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Anthropology is the study of human beings over time and space. It seeks to understand humans by exploring the differences and similarities between humans and the human experience in all parts of the world and throughout humanity’s existence.

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The Mission

The mission of the anthropology major and minor degrees is twofold: (1) the promotion of cross-cultural and international understanding and (2) the advancement of knowledge about the human condition. Across subdisciplines and geographical areas, we take a cultural approach to understanding human variation, past, present and future. Our mission goals are met by way of teaching, research and service to the university, state, region and profession of anthropology.


The anthropology program has three faculty members with varying research interests and areas of specialization. The anthropology faculty provide expertise in gender, race, indigeneity, postcolonial studies, the African Diaspora, household and landscape archaeology, medical anthropology, linguistic anthropology, and human rights across cultures. They employ GIS, ethnohistoric, and ethnographic methods. They cover regional studies in North America, the Caribbean, and South Asia.

The research efforts of the anthropology faculty are constantly integrated with the teaching process to bring new information and approaches to the classroom. This integration makes the classroom experience of majors and graduate students vibrant and dynamic. Faculty research activities also can provide students with valuable pre-professional experience as research assistants.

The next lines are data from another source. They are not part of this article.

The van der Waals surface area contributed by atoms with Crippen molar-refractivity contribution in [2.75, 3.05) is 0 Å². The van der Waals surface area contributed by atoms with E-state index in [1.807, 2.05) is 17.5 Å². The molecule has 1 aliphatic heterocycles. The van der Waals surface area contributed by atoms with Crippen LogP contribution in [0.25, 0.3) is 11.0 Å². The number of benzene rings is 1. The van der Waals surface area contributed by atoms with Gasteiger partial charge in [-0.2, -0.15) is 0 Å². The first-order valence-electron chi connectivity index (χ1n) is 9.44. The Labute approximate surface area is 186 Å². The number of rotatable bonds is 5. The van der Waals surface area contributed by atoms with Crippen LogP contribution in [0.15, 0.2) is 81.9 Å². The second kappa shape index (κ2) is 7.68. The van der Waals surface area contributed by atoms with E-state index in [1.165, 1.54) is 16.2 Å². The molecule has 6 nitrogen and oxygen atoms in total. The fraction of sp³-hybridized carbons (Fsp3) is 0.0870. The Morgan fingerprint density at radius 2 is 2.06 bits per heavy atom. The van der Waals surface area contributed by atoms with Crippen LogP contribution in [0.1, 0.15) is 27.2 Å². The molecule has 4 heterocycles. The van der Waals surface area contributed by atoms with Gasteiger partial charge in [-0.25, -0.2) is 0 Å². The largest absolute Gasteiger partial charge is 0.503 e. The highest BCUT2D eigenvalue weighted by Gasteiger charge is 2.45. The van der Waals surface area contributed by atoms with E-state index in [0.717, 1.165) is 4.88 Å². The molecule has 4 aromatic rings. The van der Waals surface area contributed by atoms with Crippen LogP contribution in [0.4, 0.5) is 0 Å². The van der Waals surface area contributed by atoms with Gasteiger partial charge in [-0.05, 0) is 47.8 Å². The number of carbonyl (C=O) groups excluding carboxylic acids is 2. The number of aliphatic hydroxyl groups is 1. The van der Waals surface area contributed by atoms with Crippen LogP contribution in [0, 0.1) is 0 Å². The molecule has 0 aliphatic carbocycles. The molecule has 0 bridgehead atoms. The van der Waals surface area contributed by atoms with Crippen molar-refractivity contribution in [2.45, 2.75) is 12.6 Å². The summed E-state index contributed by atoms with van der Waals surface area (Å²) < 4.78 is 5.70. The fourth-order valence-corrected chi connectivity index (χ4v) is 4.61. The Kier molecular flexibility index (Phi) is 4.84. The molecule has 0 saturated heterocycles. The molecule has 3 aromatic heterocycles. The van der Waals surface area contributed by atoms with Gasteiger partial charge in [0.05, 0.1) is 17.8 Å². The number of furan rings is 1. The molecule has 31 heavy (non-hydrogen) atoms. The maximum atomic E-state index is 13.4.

Students can pursue opportunities to work in the Archaeology Materials Lab as part of their course work, or in some cases, as paid research assistants. Materials from archaeological field studies are processed and analyzed in the lab. Students may also work with GIS data as part of Archaeological research projects.

Field Schools/Internships

The department encourages students to pursue field school opportunities where they can gain hands-on experience in archaeology or cultural anthropology while also earning course credit. Faculty periodically offer archaeological field schools in North American and the Caribbean. In addition, faculty advise students on selecting other field experiences abroad and nationally. In recent years students have completed field experiences in Wisconsin, Jamaica, Ireland, Greece, Mexico, and Poland. Faculty work with students on internship opportunities as pre-professional experience and have placed students in internships with numerous businesses, heritage organizations, and museum institutions.

Career Opportunities

As with other fields of study that form the core of a solid liberal arts education, anthropology prepares students for many life and career challenges. An undergraduate degree in anthropology prepares students to think critically and analytically. It fosters a deep appreciation and understanding of cultural diversity and cross-cultural relations. Common areas of employment include advertising and public relations, community development, contract archaeology, corporate business and industry, cultural resource management, government agencies, non-profit organizations, policy research, and social services. For more information on anthropology employment, refer to the North Dakota State University Anthropology website located at or visit the American Anthropological Association website at

The Curriculum

The course requirements in anthropology are designed to provide students with a solid grounding in the discipline as a whole and training in research and analysis methods. The curriculum covers the multiple subdisciplines in anthropology. Anthropology faculty advisors work very closely with students on the specific plan of study that best suits their needs and interests.